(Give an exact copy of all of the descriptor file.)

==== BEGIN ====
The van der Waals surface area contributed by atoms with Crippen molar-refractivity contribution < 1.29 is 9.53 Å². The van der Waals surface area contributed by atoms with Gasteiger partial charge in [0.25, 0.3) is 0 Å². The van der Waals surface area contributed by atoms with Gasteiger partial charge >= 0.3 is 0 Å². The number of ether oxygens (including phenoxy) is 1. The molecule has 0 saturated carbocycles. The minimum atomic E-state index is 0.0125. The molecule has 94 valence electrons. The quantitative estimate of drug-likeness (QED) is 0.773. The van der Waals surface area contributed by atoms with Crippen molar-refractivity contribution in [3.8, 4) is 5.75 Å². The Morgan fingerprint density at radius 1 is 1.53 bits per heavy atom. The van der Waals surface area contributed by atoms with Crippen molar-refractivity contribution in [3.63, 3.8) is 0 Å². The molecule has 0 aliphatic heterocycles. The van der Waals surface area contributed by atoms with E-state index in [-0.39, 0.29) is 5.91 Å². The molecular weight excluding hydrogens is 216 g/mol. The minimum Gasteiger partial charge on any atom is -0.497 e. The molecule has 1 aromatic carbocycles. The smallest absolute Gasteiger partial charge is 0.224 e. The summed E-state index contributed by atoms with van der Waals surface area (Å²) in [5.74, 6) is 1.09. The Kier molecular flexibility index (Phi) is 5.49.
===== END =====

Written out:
The van der Waals surface area contributed by atoms with Crippen molar-refractivity contribution < 1.29 is 9.53 Å². The van der Waals surface area contributed by atoms with Gasteiger partial charge in [0.25, 0.3) is 0 Å². The van der Waals surface area contributed by atoms with Gasteiger partial charge >= 0.3 is 0 Å². The number of ether oxygens (including phenoxy) is 1. The molecule has 0 saturated carbocycles. The minimum atomic E-state index is 0.0125. The molecule has 94 valence electrons. The quantitative estimate of drug-likeness (QED) is 0.773. The van der Waals surface area contributed by atoms with Crippen molar-refractivity contribution in [3.8, 4) is 5.75 Å². The Morgan fingerprint density at radius 1 is 1.53 bits per heavy atom. The van der Waals surface area contributed by atoms with Crippen molar-refractivity contribution in [3.63, 3.8) is 0 Å². The molecule has 0 aliphatic heterocycles. The van der Waals surface area contributed by atoms with E-state index in [-0.39, 0.29) is 5.91 Å². The molecular weight excluding hydrogens is 216 g/mol. The minimum Gasteiger partial charge on any atom is -0.497 e. The molecule has 1 aromatic carbocycles. The smallest absolute Gasteiger partial charge is 0.224 e. The summed E-state index contributed by atoms with van der Waals surface area (Å²) in [5.74, 6) is 1.09. The Kier molecular flexibility index (Phi) is 5.49.